As a point of personal privilege, let me ride piggyback on Paul’s request. I implore you, “Please pray for me.” To all who have said you pray for me daily, I cannot thank you enough. To our whole church, to all of you, my dear people, I make a heart-felt plea. Please honor me, your pastor, by offering specific requests in prayer for me. My first and foremost desire is for all my loved ones to please God. Spiritual concerns are by far most important. Also, pray for Ruth’s parents and mine, for their strength and health. Pray for our daughter-in-law Jana; she is pregnant and has diabetes; pray for a safe delivery for mother and baby. Pray for our son in seminary. He needs a ministry position to fulfill his call and to provide ample income after the baby is born. Pray for Becky’s neck, TMJ, career, and a godly husband. Pray that Ruth and I will find the house God has for us. Most of all, pray for Ruth; she has helped me bear the brunt and burden of many battles without sharing the fame and glory. Finally, pray for me, that I shall bear the load of this pastorate faithfully, humbly, lovingly, and with dignity. Thanks for praying.
Now, let us return to our text and the mighty Apostle. It is amazing that this extremely gifted man asked ordinary people like ourselves to pray for him. No cocky, self-assuredness lodged in his breast. He knew he needed help from Heaven. Paul would have enjoyed singing our old spiritual, “Not my brother, not my sister, but it’s me, O Lord, standing in the need of prayer.” We all need to sing it and mean it. Jesus cannot use self-sufficient people, for they feel no need for God.
Paul bore the heavy load of responsibility all Christian leaders are forced to carry. No church worker–be it Sunday School teacher, Awana leader, children’s choir director, deacon, staff member, etc.–can carry on effectively unless the people under their charge uphold his or her hands by prayer. When Amalek attacked (EX 17), Israel prevailed when Moses’ hands were lifted up, in the position of prayer. As Moses lowered his hands, Amalek prevailed. When Moses tired, Aaron and Hur stood on either side of Moses and held up his hands. The imagery still applies, our workers can lead effectively only when the people uphold their hands in prayer.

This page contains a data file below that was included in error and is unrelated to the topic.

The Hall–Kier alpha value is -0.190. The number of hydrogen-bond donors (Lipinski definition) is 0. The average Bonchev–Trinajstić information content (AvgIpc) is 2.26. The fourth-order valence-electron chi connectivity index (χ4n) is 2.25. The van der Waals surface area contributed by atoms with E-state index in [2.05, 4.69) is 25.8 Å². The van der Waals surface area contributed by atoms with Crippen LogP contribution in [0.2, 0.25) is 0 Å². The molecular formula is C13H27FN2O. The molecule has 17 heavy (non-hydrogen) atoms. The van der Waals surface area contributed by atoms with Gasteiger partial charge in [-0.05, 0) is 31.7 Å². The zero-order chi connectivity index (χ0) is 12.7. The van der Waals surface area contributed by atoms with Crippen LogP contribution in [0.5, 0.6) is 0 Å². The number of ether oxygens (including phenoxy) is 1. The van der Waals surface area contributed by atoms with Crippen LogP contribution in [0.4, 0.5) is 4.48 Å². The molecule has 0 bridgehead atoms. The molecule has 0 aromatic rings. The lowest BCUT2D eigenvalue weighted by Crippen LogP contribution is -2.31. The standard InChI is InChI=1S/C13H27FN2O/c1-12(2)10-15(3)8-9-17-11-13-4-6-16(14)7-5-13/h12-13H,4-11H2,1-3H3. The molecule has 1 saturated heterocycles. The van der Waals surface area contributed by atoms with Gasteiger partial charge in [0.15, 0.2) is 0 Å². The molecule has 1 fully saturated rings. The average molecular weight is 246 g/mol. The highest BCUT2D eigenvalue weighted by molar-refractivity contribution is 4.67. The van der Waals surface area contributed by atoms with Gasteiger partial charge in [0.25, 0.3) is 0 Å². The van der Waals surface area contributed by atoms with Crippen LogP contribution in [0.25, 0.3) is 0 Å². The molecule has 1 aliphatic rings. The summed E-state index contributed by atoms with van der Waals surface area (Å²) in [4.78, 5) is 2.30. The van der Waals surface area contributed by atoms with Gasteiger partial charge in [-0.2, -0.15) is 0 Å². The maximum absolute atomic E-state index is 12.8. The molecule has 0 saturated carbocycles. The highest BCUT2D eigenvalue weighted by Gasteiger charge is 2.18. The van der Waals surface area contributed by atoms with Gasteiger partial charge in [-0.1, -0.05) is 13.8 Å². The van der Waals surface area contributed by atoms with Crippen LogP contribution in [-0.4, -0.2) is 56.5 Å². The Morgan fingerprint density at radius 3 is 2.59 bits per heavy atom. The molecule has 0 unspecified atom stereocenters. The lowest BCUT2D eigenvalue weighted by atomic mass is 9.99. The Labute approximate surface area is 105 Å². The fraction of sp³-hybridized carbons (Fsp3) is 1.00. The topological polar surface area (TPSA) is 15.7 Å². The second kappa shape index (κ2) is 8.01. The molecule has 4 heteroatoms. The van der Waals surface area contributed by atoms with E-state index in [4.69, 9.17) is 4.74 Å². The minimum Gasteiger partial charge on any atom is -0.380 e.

Church leaders need extraordinary prayer. The heat is intense at the forefront of a battle, for leaders in the conflict are special targets of the devil. Satan knows if he can discredit a leader, he discredits all of Christianity in the minds of many people. The failure of any believer, especially of any church worker, negatively affects all the rest of us. The fall of a leader dishonors Christ, embarrasses His cause, and brings humiliation on churches, creating heavy baggage for all Christians to carry.
America’s churches have suffered scandals enough. Too many leaders have fallen. The blood-letting must be stopped. Pray for fire from Heaven to purge away any hint of evil, that our leaders may stand without reproach before the world and the church. The standard is forever fixed by God, “Be ye holy; for I am holy” (1 P 1:16). Christian leadership entails integrity, purity, honesty, virtue, cleanliness, and transparent godliness. However gifted you may be, if you are not willing to live a cut above the rest, please do not accept a leadership position. If you can’t take the heat, stay out of the kitchen. I have lived under a double standard all my life, as a preacher’s kid and as a preacher. It has not bothered me a bit. I ask our leaders to accept the challenge of a higher walk, and I ask us all to pray for them.